The Macau Grand Prix next weekend will run on a budget of HK$140 million but major sponsorship will offset costs, it was revealed yesterday.
While many international sporting events are struggling during the economic downturn, the Macau Grand Prix is holding its own. For the first time in the meeting's 58-year history, a title sponsor has been found as well as a sponsor for each of the seven races on the November 17-20 programme.
Macau gaming and entertainment giant SJM is the overall title sponsor and is also backing the Formula Three and FIA World Touring Car races; City of Dreams has snapped up naming rights for the 45th edition of the motorcycle grand prix; and Hotel Fortuna, telecommunications company CTM, property conglomerate Star River-Windsor Arch and Suncity Group are all getting in on the action by sponsoring support races.
'We estimate that we receive directly several times the value of our investment. Furthermore, the intangible benefits, both in promoting Macau as a tourist destination worldwide, as well as the experience it provides for Macau in staging a major international sporting event are invaluable,' said Macau Grand Prix committee co-ordinator Joao Manuel Costa Antunes (pictured).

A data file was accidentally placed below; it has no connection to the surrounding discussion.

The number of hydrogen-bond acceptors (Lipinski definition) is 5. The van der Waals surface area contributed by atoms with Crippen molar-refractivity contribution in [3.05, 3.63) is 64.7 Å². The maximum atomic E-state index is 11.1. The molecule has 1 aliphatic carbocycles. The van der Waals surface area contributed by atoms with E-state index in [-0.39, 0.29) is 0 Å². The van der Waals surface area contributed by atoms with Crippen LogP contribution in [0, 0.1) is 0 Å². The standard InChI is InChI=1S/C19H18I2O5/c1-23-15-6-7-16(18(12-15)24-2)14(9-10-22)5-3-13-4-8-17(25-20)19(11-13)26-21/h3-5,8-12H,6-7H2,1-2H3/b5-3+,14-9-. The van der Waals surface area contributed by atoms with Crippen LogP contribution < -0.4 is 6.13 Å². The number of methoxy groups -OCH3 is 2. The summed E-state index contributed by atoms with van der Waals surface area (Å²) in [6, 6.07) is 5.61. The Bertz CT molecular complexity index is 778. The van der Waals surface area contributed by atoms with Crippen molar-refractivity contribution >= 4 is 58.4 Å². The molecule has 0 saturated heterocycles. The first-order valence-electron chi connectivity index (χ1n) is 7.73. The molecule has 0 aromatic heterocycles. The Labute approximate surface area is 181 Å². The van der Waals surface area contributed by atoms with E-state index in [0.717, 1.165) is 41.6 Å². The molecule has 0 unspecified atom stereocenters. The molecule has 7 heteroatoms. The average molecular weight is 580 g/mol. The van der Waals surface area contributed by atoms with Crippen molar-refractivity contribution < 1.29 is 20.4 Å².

Costa Antunes expects another bumper attendance this year. 'All available corporate hospitality areas have been taken, and ticket sales have been strong. We also broadcast the races live on giant screens around Macau, so everyone can enjoy them,' he said.
Tickets start at HK$50 to watch Thursday or Friday's practice, with the best seats for Sunday at HK$900. Organisers believe these prices compare favourably with other major sporting events in the region.
This year's race will feature 225 competitors from 34 countries, and Costa Antunes said organisers had worked hard to ensure the race meeting exceeds international safety standards. Traffic congestion during the grand prix week has also been alleviated.
'We constantly examine ways in which to streamline the event to reduce the impact on residents. For instance, we have introduced barriers which comply with racing safety requirements but can be opened to road traffic each evening at the end of racing,' said Costa Antunes.